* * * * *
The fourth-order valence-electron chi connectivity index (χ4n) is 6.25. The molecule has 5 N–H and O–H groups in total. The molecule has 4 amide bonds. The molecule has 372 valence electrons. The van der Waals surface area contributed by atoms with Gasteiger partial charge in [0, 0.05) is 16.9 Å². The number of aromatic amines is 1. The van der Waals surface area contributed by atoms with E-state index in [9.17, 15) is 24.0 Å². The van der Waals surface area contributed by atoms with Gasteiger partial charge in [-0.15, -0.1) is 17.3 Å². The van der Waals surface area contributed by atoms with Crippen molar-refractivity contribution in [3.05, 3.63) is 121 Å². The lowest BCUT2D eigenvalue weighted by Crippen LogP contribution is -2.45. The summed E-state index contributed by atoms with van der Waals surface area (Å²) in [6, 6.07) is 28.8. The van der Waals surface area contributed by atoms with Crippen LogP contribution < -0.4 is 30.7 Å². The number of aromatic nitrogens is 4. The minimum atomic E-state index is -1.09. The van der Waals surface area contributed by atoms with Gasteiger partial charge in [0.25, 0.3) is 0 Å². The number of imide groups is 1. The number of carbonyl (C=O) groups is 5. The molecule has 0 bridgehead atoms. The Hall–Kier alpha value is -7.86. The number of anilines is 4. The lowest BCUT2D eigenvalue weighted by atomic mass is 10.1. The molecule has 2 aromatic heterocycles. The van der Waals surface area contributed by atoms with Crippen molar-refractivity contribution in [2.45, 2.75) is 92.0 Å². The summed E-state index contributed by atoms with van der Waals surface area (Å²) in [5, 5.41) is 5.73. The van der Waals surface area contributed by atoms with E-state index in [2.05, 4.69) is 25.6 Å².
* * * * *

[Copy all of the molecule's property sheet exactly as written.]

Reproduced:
The fourth-order valence-electron chi connectivity index (χ4n) is 6.25. The molecule has 5 N–H and O–H groups in total. The molecule has 4 amide bonds. The molecule has 372 valence electrons. The van der Waals surface area contributed by atoms with Gasteiger partial charge in [0, 0.05) is 16.9 Å². The number of aromatic amines is 1. The van der Waals surface area contributed by atoms with E-state index in [9.17, 15) is 24.0 Å². The van der Waals surface area contributed by atoms with Gasteiger partial charge in [-0.15, -0.1) is 17.3 Å². The van der Waals surface area contributed by atoms with Crippen molar-refractivity contribution in [3.05, 3.63) is 121 Å². The lowest BCUT2D eigenvalue weighted by Crippen LogP contribution is -2.45. The summed E-state index contributed by atoms with van der Waals surface area (Å²) in [6, 6.07) is 28.8. The van der Waals surface area contributed by atoms with Crippen LogP contribution < -0.4 is 30.7 Å². The number of aromatic nitrogens is 4. The minimum atomic E-state index is -1.09. The van der Waals surface area contributed by atoms with Gasteiger partial charge in [0.25, 0.3) is 0 Å². The number of imide groups is 1. The number of carbonyl (C=O) groups is 5. The molecule has 0 bridgehead atoms. The Hall–Kier alpha value is -7.86. The number of anilines is 4. The lowest BCUT2D eigenvalue weighted by atomic mass is 10.1. The molecule has 2 aromatic heterocycles. The van der Waals surface area contributed by atoms with Crippen molar-refractivity contribution in [2.45, 2.75) is 92.0 Å². The summed E-state index contributed by atoms with van der Waals surface area (Å²) in [5, 5.41) is 5.73. The van der Waals surface area contributed by atoms with E-state index in [2.05, 4.69) is 25.6 Å².